The seemingly endless reports of unethical and opportunistic individuals related to autism seem to be occurring on a regular basis and where there’s money to be made, there will always be those who are willing to take advantage of the misfortunes of others.
I myself received a rude entry into the world of autism and because of a
scamming therapist, my twin sons lost the opportunity for early intervention. Their diagnoses of Asperger’s Syndrome and high functioning autism didn’t come until they were in
the fourth grade. Through my tears of grief, I also felt relieved that they would finally be in an appropriate program with a teacher who knew what she was doing.
Unfortunately, this wasn’t the case.
After transferring to a school with an inclusion program for autism, the first thing my sons’ new teacher told me was that she didn’t know anything about Asperger’s, but she would Google it when she got home. Their social skills consisted of one period of playing a board game they could never finish by the bell. To make matters worse, the primary function of their classroom aide was to make my kids produce as much work as their neurotypical peers, raining down punishment if they didn’t.
I found out that special education teachers in my state are not educated in autism, nor are the teachers who host children with autism in their mainstream classes. And, of course, neurotypical classmates have no preparation for having a person on the autism spectrum in their midst.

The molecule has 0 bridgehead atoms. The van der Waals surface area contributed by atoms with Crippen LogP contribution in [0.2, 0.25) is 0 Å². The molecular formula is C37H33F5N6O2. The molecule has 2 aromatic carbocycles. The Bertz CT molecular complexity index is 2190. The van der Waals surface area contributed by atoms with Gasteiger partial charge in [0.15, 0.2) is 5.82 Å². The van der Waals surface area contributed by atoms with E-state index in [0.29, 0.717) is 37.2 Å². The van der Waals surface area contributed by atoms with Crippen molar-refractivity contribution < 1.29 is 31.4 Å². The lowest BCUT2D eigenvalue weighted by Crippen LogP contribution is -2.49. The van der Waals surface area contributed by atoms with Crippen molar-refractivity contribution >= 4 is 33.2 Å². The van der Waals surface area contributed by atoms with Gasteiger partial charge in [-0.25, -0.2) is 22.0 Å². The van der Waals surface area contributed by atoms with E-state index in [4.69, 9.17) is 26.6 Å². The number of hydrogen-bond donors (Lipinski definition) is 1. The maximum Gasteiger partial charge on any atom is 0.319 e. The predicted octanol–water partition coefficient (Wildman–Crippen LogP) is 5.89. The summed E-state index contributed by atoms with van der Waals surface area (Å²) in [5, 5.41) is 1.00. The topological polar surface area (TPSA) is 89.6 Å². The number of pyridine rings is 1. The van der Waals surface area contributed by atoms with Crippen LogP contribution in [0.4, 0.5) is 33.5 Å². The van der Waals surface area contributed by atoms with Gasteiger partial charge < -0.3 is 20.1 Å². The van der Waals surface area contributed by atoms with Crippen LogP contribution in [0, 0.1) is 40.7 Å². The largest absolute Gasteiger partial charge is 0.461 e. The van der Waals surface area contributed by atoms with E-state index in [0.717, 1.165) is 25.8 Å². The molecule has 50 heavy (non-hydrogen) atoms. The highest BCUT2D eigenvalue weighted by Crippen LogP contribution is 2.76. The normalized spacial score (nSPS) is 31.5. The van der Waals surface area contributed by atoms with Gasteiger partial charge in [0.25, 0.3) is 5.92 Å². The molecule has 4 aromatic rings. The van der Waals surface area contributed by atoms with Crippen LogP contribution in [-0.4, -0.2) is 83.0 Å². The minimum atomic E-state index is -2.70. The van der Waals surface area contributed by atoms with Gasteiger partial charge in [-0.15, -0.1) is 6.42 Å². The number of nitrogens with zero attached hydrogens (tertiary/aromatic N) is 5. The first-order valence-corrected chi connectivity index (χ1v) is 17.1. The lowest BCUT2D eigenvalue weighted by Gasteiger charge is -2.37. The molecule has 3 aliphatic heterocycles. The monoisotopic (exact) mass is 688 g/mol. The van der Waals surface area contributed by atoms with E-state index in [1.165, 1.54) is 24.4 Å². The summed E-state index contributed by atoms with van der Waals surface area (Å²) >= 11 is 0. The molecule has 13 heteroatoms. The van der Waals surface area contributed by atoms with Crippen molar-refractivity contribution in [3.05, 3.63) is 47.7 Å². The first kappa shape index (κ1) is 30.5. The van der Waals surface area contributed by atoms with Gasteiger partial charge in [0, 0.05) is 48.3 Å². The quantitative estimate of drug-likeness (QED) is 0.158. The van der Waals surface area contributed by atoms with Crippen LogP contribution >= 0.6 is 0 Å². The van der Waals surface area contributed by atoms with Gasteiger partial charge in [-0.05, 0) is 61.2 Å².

Today, my boys are in their first year of high school. One is doing okay, but the other is struggling. His school week is punctuated by spectacular meltdowns, leaving him humiliated before his teachers and peers.
It’s the same story year after year — glazed looks at the mention of best practices for Asperger’s, power struggles with teachers who don’t know what they’re doing and constant efforts on my part to assure that his condition is helped instead of exacerbated.
A breakthrough may come in the form of a DVD entitled, "Intricate Minds: Understanding Classmates with Asperger’s Syndrome." It is available at elementary, middle and high school levels and designed to help neurotypical kids understand and appreciate their classmates with Asperger’s Syndrome. Peppered with facts about the disorder, most of the video consists of children speaking openly and poignantly about what it is like to have this high functioning form of autism. While their stories are different, the common yearning for acceptance and respect is very clear.
Although geared for students, this DVD is also an important training tool for all adults who encounter children with Asperger’s and high functioning autism. It can be adapted for families, schools, counselors and health care professionals to help raise greater awareness about their peers who struggle with these disorders.
My suggestion is that "Intricate Minds" become part of the curriculum at my son’s high school – both for his teachers and his classmates. The DVD is now in the principal’s inbox. As a very tenacious advocate, I’m determined to sweep the sensory and emotional land mines from my son’s school environment so he can reclaim his self image as a capable and sociable young man.